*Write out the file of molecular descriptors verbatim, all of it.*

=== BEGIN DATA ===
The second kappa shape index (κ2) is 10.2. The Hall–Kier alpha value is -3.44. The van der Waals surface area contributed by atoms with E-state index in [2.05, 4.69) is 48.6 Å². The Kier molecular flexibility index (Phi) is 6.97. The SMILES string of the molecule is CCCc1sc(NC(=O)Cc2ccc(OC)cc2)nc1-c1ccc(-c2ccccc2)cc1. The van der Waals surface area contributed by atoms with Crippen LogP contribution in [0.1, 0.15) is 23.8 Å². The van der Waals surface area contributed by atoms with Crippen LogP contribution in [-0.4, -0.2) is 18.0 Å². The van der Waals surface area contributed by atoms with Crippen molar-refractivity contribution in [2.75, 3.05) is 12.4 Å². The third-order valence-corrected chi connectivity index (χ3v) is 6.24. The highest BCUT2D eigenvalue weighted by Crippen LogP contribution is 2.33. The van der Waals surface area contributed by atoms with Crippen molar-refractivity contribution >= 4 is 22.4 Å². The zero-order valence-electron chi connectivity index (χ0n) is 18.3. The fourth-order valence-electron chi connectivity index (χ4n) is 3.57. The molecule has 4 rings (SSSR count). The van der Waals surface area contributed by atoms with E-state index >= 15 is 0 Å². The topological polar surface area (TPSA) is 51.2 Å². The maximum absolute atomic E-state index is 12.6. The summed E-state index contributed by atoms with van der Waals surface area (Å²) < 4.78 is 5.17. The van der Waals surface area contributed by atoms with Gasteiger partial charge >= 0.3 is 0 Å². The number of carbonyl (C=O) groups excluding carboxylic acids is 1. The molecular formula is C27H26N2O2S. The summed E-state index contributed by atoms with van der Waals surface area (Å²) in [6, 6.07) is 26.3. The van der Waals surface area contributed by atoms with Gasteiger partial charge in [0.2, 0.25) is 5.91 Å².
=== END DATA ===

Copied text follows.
The second kappa shape index (κ2) is 10.2. The Hall–Kier alpha value is -3.44. The van der Waals surface area contributed by atoms with E-state index in [2.05, 4.69) is 48.6 Å². The Kier molecular flexibility index (Phi) is 6.97. The SMILES string of the molecule is CCCc1sc(NC(=O)Cc2ccc(OC)cc2)nc1-c1ccc(-c2ccccc2)cc1. The van der Waals surface area contributed by atoms with Crippen LogP contribution in [0.1, 0.15) is 23.8 Å². The van der Waals surface area contributed by atoms with Crippen LogP contribution in [-0.4, -0.2) is 18.0 Å². The van der Waals surface area contributed by atoms with Crippen molar-refractivity contribution in [2.75, 3.05) is 12.4 Å². The third-order valence-corrected chi connectivity index (χ3v) is 6.24. The highest BCUT2D eigenvalue weighted by Crippen LogP contribution is 2.33. The van der Waals surface area contributed by atoms with Crippen molar-refractivity contribution >= 4 is 22.4 Å². The zero-order valence-electron chi connectivity index (χ0n) is 18.3. The fourth-order valence-electron chi connectivity index (χ4n) is 3.57. The molecule has 4 rings (SSSR count). The van der Waals surface area contributed by atoms with E-state index >= 15 is 0 Å². The topological polar surface area (TPSA) is 51.2 Å². The maximum absolute atomic E-state index is 12.6. The summed E-state index contributed by atoms with van der Waals surface area (Å²) < 4.78 is 5.17. The van der Waals surface area contributed by atoms with Gasteiger partial charge >= 0.3 is 0 Å². The number of carbonyl (C=O) groups excluding carboxylic acids is 1. The molecular formula is C27H26N2O2S. The summed E-state index contributed by atoms with van der Waals surface area (Å²) in [6, 6.07) is 26.3. The van der Waals surface area contributed by atoms with Gasteiger partial charge in [0.2, 0.25) is 5.91 Å².